Despite its 828-pound heft, the Glide is surprisingly agile at low speeds. Utilize the clutch lever and rear brake pedal skillfully and simultaneously, and it’s possible to turn it around within the width of a two-lane road. Get onto a twisting mountain road and, despite its 63.5-inch wheelbase, the bike steers quickly and drops into turns lightly and easily with its steep 26 degrees of rake and 6.2 inches of trail. Beyond that, however, things become more difficult. The riding process is slowed down by those big control levers, how deliberately (but positively) the five-speed shifts with its heel-and-toe shifter, and the fact the rider must lift his or her foot to utilize the brake pedal-you know you’re wranglin’ one big steer here. Get that silly grin on your face and start whipping this bad boy around, and you’ll soon get a queasy feeling from the little head wag the Glide gives during abrupt transitions from one full lean to the other. Keep pushing and the sidestand will begin dragging on the left, and the footboard and then the frame will touch on the right. With the engine reaching peak torque at 3,900 rpm, most of the heavy lifting is already done; revving beyond that point causes the engine to generate more noise but not much additional power.
Thankfully, the Ultra Classic’s brakes are in keeping with its weight; it comes with triple 11.5-inch rotors with four-piston calipers, which are quite adequate for the job. They require a heavy squeeze, however, and despite not offering much feedback can be modulated well.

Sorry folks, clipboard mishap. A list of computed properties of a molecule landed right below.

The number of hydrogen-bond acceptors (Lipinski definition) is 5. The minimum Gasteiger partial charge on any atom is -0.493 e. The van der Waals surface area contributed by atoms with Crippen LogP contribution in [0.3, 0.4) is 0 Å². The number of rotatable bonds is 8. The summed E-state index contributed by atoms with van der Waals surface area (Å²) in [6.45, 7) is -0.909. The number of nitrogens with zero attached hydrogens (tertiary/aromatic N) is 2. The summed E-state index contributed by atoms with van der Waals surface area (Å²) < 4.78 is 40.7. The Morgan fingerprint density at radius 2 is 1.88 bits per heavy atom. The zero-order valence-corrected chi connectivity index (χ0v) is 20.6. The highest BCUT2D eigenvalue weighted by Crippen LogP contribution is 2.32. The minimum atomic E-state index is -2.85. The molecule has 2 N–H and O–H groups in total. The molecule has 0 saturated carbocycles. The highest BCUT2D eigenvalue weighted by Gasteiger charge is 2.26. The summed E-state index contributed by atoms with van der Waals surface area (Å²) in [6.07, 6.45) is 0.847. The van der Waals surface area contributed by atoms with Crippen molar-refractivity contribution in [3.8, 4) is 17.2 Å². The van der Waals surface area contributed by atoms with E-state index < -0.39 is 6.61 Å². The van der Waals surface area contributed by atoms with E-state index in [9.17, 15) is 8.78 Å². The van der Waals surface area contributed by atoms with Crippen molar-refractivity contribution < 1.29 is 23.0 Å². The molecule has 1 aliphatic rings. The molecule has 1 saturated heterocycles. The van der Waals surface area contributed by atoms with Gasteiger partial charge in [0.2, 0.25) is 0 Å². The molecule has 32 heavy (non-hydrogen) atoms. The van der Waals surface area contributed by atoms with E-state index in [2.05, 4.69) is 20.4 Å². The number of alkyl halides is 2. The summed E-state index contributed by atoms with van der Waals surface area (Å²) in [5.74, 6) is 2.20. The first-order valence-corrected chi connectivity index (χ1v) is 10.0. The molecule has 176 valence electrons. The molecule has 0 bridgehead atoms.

In my opinion the Tour-Pak trunk is the best piece of motorcycle luggage ever invented, though the Glide’s long saddlebags could stand to be a little wider. For 2006 the Tour-Pak has been redesigned with slightly new contours and is now an inch lower, but H-D says its capacity has not been reduced. Its shell is now injection-molded of black GTX nylon that, Harley states, will not “chalk” from rubbing and it also provides a smoother surface finish. The backrest flap now attaches to the trunk’s base rather than its lid, which should help eliminate rubbing.
The saddlebags are made of the same black GTX nylon, and also feature soft luggage liner bags. The Ultra’s Tour-Pak is lined with a formed, carpetlike material that’s a nice little luxury touch. Check out the trunk’s new full-length chrome trim accents, and the new LED side lights.
With the rider ensconced behind the Ultra’s familiar bat-wing fairing the immediate view includes its large round speedometer and tach, with a smaller round oil-pressure gauge, voltmeter, ambient air temperature and fuel gauge. At 6 feet tall, I was easily able to see over the standard-height windshield, and the wind coming over it entered the vents atop my helmet. Your stature may vary. Very little wind reaches the hands, there’s some on the shoulders, but quite a bit comes in from underneath. The fairing lowers, which are standard on the Ultra, include a pair of little glove boxes with tethered snap-on covers. For 2006 the lowers now incorporate a pair of plastic panels that can be left retracted for full airflow, or rotated outward to block more of the wind. I played with them extensively, and finally concluded that they made only minimal difference in protection. Another excellent feature is H-D’s electronic cruise control that works easily and responds well to terrain changes.
Out on the open road I was especially able to enjoy the bike’s new Advanced Audio System, the result of H-D’s partnership with audio company Harman/Kardon. All of Harley’s radio-equipped dressers now offer an AM/FM/WB/CD-MP3 system, the options for which include XM Satellite Radio, High Output Amplification, a Hands-Free Cell Phone module, CB bike-to-bike Communications and Intercom. While other Electra Glide models are equipped with a 40-watt audio system, the Ultra’s has a crankin’ 80 watts. An available GPS navigation system is coming soon.